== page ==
Without proper estate planning, your property may be distributed very differently from the way you want it distributed when you die -- your kids could receive more than you wanted or your spouse might receive less. However, if you plan according to Wisconsin’s inheritance laws, you can protect your assets and your beneficiaries from an undesirable accidental result.
Probate Vs. Non-Probate Assets
Wisconsin’s inheritance laws only apply to probate assets, but not all assets are considered to be probate assets. Non-probate assets pass to beneficiaries directly. The following categories of property are considered non-probate assets in Wisconsin: property owned jointly with survivorship rights, a surviving spouse’s half interest in marital property, life insurance proceeds, assets held by a trust rather than an individual, and bank accounts with survivorship rights or pay-on-death designations. For example, your will cannot distribute life insurance proceeds, because the life insurance will be distributed only to the beneficiaries named in your policy.
Marital Vs. Non-Marital Property
Wisconsin’s inheritance laws treat marital and non-marital property differently. Marital property includes assets a married couple acquires after their “determination date,” which is the couple’s marriage date, the date they began residing in Wisconsin, or January 1, 1986, whichever is later. Since this law could have strange results in some cases, Wisconsin also allows a surviving spouse to make a claim for deferred marital property when his spouse dies. For example, if a couple began living in Wisconsin only a month before the wife died, their only marital property is what they acquired last month; however, the husband can make a claim against his wife’s estate for the monetary value of what would have been considered marital property if they had been living in Wisconsin since they married. This type of claim doesn’t give the husband any rights to items or real property, but it does help him by giving him monetary compensation for the value of that property.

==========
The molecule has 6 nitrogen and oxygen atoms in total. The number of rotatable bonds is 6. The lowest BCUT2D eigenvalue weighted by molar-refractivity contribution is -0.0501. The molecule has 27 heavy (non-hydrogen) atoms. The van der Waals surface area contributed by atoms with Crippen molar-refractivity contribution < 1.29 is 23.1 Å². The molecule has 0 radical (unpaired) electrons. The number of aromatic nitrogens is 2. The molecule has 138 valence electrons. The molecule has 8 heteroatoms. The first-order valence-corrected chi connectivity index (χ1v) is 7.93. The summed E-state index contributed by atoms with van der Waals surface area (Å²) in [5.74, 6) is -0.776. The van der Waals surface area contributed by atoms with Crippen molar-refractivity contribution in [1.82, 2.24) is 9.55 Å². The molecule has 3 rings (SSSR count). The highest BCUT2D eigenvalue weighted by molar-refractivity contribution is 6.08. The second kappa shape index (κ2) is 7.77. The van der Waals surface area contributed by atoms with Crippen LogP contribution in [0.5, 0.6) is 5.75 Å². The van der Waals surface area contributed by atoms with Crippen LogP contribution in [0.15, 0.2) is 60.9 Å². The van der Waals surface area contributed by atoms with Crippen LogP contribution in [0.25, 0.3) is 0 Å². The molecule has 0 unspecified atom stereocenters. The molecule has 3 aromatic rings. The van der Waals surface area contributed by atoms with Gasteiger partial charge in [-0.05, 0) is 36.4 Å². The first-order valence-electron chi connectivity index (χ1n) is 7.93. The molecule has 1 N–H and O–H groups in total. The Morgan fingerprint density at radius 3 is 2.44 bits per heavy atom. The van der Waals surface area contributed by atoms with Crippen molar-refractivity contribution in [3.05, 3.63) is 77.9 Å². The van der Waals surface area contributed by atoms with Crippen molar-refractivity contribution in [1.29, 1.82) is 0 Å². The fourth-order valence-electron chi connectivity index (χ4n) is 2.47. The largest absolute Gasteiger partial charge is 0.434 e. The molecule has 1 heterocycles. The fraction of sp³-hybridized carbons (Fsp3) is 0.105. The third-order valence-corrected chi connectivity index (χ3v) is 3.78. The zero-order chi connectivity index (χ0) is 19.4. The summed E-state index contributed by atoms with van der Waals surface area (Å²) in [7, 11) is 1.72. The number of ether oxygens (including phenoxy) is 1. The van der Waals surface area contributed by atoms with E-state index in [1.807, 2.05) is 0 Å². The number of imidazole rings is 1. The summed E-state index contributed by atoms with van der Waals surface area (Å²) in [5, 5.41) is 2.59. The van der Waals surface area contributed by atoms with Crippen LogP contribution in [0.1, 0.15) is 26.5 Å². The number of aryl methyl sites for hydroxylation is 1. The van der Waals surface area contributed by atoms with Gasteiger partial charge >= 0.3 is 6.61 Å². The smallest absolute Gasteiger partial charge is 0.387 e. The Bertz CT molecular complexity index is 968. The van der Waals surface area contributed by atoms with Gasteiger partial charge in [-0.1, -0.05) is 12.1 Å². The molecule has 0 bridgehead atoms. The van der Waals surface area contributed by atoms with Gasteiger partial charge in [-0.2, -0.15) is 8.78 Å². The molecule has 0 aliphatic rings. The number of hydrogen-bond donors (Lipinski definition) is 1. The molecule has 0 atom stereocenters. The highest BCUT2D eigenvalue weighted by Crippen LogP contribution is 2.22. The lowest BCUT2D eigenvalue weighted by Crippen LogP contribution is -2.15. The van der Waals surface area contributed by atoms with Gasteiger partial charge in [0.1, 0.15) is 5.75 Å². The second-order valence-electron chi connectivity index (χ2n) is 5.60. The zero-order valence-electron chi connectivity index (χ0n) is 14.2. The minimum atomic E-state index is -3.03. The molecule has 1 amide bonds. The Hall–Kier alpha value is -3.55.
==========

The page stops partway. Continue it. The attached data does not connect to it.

Non-marital property is property the couple acquired before their determination date, including property they each owned before marriage. It also includes property either spouse received by gift or inheritance, even if that gift or inheritance happened during the marriage. For example, money a spouse earned by working before the marriage is non-marital property, as is money a spouse inherited from his father during the marriage.
If you die without a will, Wisconsin’s intestacy laws – located in Chapter 852 of Wisconsin’s statutes – will determine what happens to your probate assets. Under these laws, your property will all pass to your surviving spouse unless you have children from another relationship. If you have children from another relationship, half of your non-marital property and your half of your combined marital property will pass to your children; your surviving spouse will inherit half of your non-marital property and his or her half of your combined marital property. If you have no surviving spouse, your property will all pass to your children, or to your parents if you have no descendants.
Wisconsin law allows any mentally competent person at least 18 years of age to make a will. Wisconsin requires your will to be in writing and signed by you. If you are physically unable to sign your will, Wisconsin law also allows you to receive help signing it or to direct someone else to sign it for you in your presence. Your will also must be signed by at least two witnesses who are not beneficiaries in the will. If a witness is also a beneficiary, the will itself may still be valid but any part of the will that gives benefits to that beneficiary will be voided if they exceed what the beneficiary would have received if there had been no will at all.
Heather Frances has been writing professionally since 2005. Her work has been published in law reviews, local newspapers and online. Frances holds a Bachelor of Arts in social studies education from the University of Wyoming and a Juris Doctor from Baylor University Law School.